Verse 15: God has my development in his book. This isn't a list of my good deeds on one side of the page and my sins on the other - ready to whip out on judgment day, so God can decide whether to admit me to heaven or punish me. This is naive. Maybe the book is God's mind, delighting in you (me) in our individuality and the uniqueness for which God created each of us. "You are one of God's thoughts; you are one of God's heartbeats," Pope John Paul II told a group of students while visiting a very gray part of the world.

We need to remember this - God delighting in us! A lot of  people hate themselves because someone has told them they're not acceptable: your color, nationality, legal status, sexual orientation, religion, family history, athletic ability, physical beauty, sexy-ness, intelligence - is wrong!

Verse 16. Here the psalmist pays God a compliment: "Your thoughts are great, God." This is why in an icon, Christ's head is large (especially the forehead) - because it is filled with divine thoughts.

"What imagination created the trillion, trillion galaxies?" the astronomer asked his colleagues. And what imagination created the nearly 18,000 different species of birds, each with its own structure and color, voice, nest type, egg design, habits and habitat. What imagination created "that"?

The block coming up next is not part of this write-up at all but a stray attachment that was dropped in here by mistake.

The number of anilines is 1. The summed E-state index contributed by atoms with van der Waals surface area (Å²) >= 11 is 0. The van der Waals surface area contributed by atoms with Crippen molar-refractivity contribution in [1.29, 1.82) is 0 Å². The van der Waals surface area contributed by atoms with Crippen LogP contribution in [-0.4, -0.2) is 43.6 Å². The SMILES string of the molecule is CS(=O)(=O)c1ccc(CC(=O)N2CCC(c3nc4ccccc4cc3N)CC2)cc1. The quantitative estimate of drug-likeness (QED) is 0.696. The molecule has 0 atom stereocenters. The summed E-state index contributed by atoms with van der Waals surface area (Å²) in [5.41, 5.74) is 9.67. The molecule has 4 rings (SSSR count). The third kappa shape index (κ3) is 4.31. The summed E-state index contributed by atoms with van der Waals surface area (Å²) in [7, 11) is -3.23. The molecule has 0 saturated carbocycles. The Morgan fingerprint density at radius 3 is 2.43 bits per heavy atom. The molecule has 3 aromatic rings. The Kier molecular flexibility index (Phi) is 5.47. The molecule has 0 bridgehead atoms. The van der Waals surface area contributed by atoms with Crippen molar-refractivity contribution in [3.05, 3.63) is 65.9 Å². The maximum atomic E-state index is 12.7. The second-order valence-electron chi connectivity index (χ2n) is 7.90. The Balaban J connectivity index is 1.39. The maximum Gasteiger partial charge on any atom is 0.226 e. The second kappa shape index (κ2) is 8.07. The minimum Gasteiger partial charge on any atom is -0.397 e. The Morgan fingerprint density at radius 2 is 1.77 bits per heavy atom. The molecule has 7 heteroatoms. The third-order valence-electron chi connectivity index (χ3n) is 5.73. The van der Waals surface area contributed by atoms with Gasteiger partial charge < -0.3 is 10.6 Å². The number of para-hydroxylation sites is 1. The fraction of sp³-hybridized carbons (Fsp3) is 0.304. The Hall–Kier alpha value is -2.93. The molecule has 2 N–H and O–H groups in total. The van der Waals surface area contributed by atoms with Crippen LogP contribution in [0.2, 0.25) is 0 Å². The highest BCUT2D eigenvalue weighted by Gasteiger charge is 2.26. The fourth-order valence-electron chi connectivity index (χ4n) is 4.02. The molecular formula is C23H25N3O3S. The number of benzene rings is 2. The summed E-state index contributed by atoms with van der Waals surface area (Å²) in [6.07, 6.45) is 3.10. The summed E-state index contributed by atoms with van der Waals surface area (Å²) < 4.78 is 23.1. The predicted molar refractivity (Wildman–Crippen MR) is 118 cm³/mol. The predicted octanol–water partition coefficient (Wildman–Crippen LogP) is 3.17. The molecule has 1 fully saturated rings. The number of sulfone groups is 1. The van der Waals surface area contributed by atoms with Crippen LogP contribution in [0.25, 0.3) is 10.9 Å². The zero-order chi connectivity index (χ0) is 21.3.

I never want to tire of these things - our minds so drawn to and filled with worrisome things, foolish things, petty, angry, resentful, obsessive things. I want my mind filled with the imagination of God, the loveliness of God, the attentive care of God.

And the final verses 22,23. "Search me out...know my heart...look well...lead me." We invite God into the interior place of our hearts from where (biblically speaking) our thoughts originate. Is the door wide open? "Search...know...look...lead me in ways everlasting."  And for the Christian these words, "in the way that is everlasting," are the way of Christ-love. Father Alexander Men wonders aloud: Is it possible when I am going up an escalator or walking along the subway platform, do I look at and love all the people I see coming from the opposite direction? The "opposite" direction? Get it?

Thursday, June 22, 2017

Intercessions ~ Twelfth Sunday in Ordinary Time

Ordinary Time ~ Returning to the Green Time

Returning to the long weeks of liturgical green/ we ask to grow in personal goodness,/ and that our worship would green and grow out of a clean  heart./ We pray to the Lord.

Summer Solstice was observed this week;/ the longest day and the shortest night./ We pray that our spiritual lives would be lived in the full light of mercy,/ inclusion,/ compassion and  justice./ We pray to the Lord.